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Let's start by analyzing the family's problem with the imposition of a tax. Assuming a CRRA utility function: \begin{equation} U = \int_0^\infty e^{-(\rho-n)t} \cdot \left[ \frac{c^{1-\theta}-1}{1-\theta} \right] \operatorname{dt} \hspace{5mm} (1) \end{equation} Agents maximize $(1)$ subject to the assets' restriction: \begin{equation} \dot{a} = w - c + (1-\tau)r \cdot a - n \cdot a \end{equation} The Hamiltonian is given by \begin{equation} \mathcal{H} = e^{-(\rho-n)t} \cdot \left[ \frac{c^{1-\theta}-1}{1-\theta} \right] + \lambda \cdot [ w - c + (1-\tau)r \cdot a - n \cdot a ] \end{equation} The maximum principle conditions are: $$\begin{cases} \frac{\partial \mathcal{H}}{\partial c} = 0 \implies e^{-(\rho-n)t} \cdot c^{-\theta} = \lambda \\ \dot{a} = \frac{\partial \mathcal{H}}{\partial \lambda} \implies \dot{a} = w - c + (1-\tau)r \cdot a - n \cdot a \\ \dot{\lambda} = -\frac{\partial \mathcal{H}}{\partial a} \implies \dot{\lambda} = -\lambda \cdot [(1-\tau)r - n] \\ \lim_{t \to \infty} [\lambda \cdot a] = 0 \end{cases} $$ Is my reasoning correct so far? Or should I have included a transfer from the government to the agents somewhere? Furthermore, whether the government spending is productive or not would also change how we deal with the tax in our AK model, right?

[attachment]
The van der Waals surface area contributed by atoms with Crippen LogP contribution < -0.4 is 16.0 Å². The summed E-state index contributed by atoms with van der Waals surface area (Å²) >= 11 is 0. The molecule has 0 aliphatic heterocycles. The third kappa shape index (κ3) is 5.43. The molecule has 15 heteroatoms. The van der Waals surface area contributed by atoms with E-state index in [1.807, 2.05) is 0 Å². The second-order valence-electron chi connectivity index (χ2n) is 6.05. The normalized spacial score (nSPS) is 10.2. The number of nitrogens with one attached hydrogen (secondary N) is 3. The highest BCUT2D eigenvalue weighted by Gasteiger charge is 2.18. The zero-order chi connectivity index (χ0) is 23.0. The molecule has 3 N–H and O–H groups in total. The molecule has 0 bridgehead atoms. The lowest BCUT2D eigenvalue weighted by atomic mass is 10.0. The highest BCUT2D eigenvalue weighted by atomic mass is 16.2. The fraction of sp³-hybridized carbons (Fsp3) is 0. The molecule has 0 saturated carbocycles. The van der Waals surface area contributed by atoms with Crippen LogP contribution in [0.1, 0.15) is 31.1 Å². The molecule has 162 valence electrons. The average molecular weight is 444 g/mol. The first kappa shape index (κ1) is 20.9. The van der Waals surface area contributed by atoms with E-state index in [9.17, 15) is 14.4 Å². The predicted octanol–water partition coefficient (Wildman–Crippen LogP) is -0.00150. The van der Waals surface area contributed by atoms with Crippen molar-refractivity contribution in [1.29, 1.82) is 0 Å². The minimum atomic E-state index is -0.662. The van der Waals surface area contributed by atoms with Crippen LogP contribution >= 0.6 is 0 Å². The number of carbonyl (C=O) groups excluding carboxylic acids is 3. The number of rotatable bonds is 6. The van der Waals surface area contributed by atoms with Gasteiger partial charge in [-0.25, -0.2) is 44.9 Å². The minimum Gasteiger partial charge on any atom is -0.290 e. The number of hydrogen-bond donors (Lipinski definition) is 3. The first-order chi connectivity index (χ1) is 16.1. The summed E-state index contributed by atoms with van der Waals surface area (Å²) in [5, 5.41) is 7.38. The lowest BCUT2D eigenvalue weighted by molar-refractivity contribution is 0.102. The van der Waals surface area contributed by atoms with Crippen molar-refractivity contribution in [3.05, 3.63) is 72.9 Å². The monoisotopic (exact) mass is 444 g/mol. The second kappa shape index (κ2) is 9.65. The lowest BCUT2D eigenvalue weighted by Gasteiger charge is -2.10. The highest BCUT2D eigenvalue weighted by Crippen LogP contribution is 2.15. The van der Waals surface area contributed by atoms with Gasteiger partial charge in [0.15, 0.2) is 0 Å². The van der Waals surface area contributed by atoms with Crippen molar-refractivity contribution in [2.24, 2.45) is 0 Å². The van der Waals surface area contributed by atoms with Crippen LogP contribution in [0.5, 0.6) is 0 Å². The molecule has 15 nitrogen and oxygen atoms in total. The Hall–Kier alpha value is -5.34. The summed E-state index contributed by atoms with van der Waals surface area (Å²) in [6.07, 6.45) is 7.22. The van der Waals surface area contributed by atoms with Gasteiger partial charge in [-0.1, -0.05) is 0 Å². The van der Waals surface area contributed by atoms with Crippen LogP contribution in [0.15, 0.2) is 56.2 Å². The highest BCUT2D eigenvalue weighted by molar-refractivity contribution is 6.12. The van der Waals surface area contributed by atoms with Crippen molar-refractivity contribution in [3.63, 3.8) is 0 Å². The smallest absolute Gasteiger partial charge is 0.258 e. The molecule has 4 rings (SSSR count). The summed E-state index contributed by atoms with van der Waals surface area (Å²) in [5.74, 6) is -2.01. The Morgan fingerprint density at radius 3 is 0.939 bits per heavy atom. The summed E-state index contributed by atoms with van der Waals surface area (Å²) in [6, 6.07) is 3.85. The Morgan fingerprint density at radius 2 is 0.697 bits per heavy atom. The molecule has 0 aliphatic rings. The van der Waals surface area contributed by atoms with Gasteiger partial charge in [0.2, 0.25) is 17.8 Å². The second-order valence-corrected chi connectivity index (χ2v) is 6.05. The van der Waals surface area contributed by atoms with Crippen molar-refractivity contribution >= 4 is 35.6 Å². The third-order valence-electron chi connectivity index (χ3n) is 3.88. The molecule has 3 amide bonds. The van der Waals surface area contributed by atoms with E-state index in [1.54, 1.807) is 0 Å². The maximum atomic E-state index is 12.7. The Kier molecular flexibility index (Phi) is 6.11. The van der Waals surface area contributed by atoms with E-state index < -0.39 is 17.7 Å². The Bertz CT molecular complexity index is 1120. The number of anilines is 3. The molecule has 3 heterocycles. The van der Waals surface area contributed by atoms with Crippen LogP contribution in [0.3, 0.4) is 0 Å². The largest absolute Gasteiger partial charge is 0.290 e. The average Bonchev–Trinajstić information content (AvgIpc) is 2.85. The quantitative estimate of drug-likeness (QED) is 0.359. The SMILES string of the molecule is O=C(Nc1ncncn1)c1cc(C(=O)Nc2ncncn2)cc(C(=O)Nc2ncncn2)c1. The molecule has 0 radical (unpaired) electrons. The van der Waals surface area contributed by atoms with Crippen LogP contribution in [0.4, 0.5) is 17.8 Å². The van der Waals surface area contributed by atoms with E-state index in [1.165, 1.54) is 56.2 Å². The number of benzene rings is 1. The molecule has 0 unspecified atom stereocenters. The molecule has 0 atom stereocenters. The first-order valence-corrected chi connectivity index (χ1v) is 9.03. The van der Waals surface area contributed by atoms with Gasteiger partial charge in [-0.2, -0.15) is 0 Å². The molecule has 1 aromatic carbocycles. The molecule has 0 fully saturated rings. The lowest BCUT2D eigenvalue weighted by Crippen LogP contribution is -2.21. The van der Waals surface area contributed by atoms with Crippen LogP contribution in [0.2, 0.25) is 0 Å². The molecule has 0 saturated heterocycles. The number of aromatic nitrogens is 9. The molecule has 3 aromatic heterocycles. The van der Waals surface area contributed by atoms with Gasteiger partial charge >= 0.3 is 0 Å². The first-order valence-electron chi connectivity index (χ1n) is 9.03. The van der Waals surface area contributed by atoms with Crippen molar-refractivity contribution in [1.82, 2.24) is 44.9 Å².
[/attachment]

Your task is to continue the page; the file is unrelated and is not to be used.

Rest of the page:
UPDATE: Thinking a little bit more, I've reached the conclusion that the problem should be reestated as: